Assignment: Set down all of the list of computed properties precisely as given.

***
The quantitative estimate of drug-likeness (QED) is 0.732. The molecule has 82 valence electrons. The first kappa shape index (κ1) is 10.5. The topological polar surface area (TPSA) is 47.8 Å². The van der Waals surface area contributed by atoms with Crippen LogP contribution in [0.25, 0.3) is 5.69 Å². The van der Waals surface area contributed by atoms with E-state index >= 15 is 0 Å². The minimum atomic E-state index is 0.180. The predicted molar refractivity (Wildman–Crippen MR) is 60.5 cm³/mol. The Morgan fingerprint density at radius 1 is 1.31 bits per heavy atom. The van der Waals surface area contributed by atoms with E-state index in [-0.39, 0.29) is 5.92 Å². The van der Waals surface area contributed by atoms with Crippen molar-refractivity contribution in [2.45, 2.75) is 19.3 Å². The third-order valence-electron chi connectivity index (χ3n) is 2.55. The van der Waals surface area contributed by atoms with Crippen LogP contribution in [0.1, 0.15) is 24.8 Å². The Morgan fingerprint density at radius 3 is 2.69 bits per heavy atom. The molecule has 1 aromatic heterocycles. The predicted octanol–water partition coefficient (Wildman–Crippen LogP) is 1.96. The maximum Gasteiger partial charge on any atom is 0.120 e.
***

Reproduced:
The quantitative estimate of drug-likeness (QED) is 0.732. The molecule has 82 valence electrons. The first kappa shape index (κ1) is 10.5. The topological polar surface area (TPSA) is 47.8 Å². The van der Waals surface area contributed by atoms with Crippen LogP contribution in [0.25, 0.3) is 5.69 Å². The van der Waals surface area contributed by atoms with E-state index >= 15 is 0 Å². The minimum atomic E-state index is 0.180. The predicted molar refractivity (Wildman–Crippen MR) is 60.5 cm³/mol. The Morgan fingerprint density at radius 1 is 1.31 bits per heavy atom. The van der Waals surface area contributed by atoms with E-state index in [-0.39, 0.29) is 5.92 Å². The van der Waals surface area contributed by atoms with Crippen molar-refractivity contribution in [2.45, 2.75) is 19.3 Å². The third-order valence-electron chi connectivity index (χ3n) is 2.55. The van der Waals surface area contributed by atoms with Crippen LogP contribution in [0.1, 0.15) is 24.8 Å². The Morgan fingerprint density at radius 3 is 2.69 bits per heavy atom. The molecule has 1 aromatic heterocycles. The predicted octanol–water partition coefficient (Wildman–Crippen LogP) is 1.96. The maximum Gasteiger partial charge on any atom is 0.120 e.